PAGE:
In preparing this note, I have been aided immeasurably by informative biographical accounts of Harris' career by former colleagues and collaborators (Fortier 1971, Vogt 1972, Raisman 1997). Marthe Vogt's comprehensive review of Harris' life and contributions in the Proceedings of the Royal Society, is particularly poignant, because she had been elected to the Royal Society just a year before Harris, had been its emissary chosen to ‘vet’ Harris' laboratory in the huts while he was being considered for election, and as the most junior fellow in the laboratory I had been assigned to show her around and to accompany her to the train station on her way back to Edinburgh. Despite the ‘humbleness’ of our research ‘Huts’, Harris survived Dr Vogt's inspection and was, in fact, elected to the Royal Society in 1953 at the unusually young age of 40. In that one domain, Zuckerman beat out Harris – Sir Solly had been elected at the age of 39.

Declaration of interest

The authors declare that there is no conflict of interest that could be perceived as prejudicing the impartiality of this memoir.

Funding

This memoir did not receive any specific grant from any funding agency in the public, commercial or not-for-profit sector.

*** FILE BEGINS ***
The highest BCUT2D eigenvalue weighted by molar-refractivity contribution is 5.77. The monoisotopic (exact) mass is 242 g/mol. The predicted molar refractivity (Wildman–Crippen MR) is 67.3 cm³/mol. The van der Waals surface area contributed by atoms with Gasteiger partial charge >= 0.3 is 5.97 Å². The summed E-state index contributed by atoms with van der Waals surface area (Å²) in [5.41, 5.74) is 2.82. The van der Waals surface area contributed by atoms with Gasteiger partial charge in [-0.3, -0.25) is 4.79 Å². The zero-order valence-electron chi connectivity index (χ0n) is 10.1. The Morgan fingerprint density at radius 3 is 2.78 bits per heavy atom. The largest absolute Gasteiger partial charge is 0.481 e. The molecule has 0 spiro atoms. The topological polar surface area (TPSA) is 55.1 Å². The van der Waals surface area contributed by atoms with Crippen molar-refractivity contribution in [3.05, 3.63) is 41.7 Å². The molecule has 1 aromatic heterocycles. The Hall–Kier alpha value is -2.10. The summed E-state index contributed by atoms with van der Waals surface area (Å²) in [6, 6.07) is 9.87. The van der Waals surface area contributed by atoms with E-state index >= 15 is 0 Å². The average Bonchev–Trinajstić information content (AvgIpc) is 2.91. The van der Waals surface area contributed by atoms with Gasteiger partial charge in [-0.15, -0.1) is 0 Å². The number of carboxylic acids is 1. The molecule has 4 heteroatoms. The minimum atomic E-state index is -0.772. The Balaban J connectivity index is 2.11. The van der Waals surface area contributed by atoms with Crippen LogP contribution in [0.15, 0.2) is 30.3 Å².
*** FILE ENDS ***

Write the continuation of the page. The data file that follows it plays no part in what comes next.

References

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This paper is part of a thematic review section on 60 years of neuroendocrinology. The Guest Editors for this section were Ashley Grossman and Clive Coen.

 

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  • Arimura A & Schally AV 1976 Increase in basal and thyrotropin-releasing hormone (TRH)-stimulated secretion of thyrotropin (TSH) by passive immunization with antiserum to somatostatin in rats. Endocrinology 98 10691072. (doi:10.1210/endo-98-4-1069)

    • Search Google Scholar
    • Export Citation
  • Arimura A, Smith WD & Schally AV 1976 Blockade of the stress-induced decrease in blood GH by anti-somatostatin serum in rats. Endocrinology 98 540543. (doi:10.1210/endo-98-2-540)

    • Search Google Scholar
    • Export Citation
  • Berson SA & Yalow RS 1960 Immunoassay of endogenous plasma insulin in man. Journal of Clinical Investigation 39 11571175. (doi:10.1172/JCI104130)

    • Search Google Scholar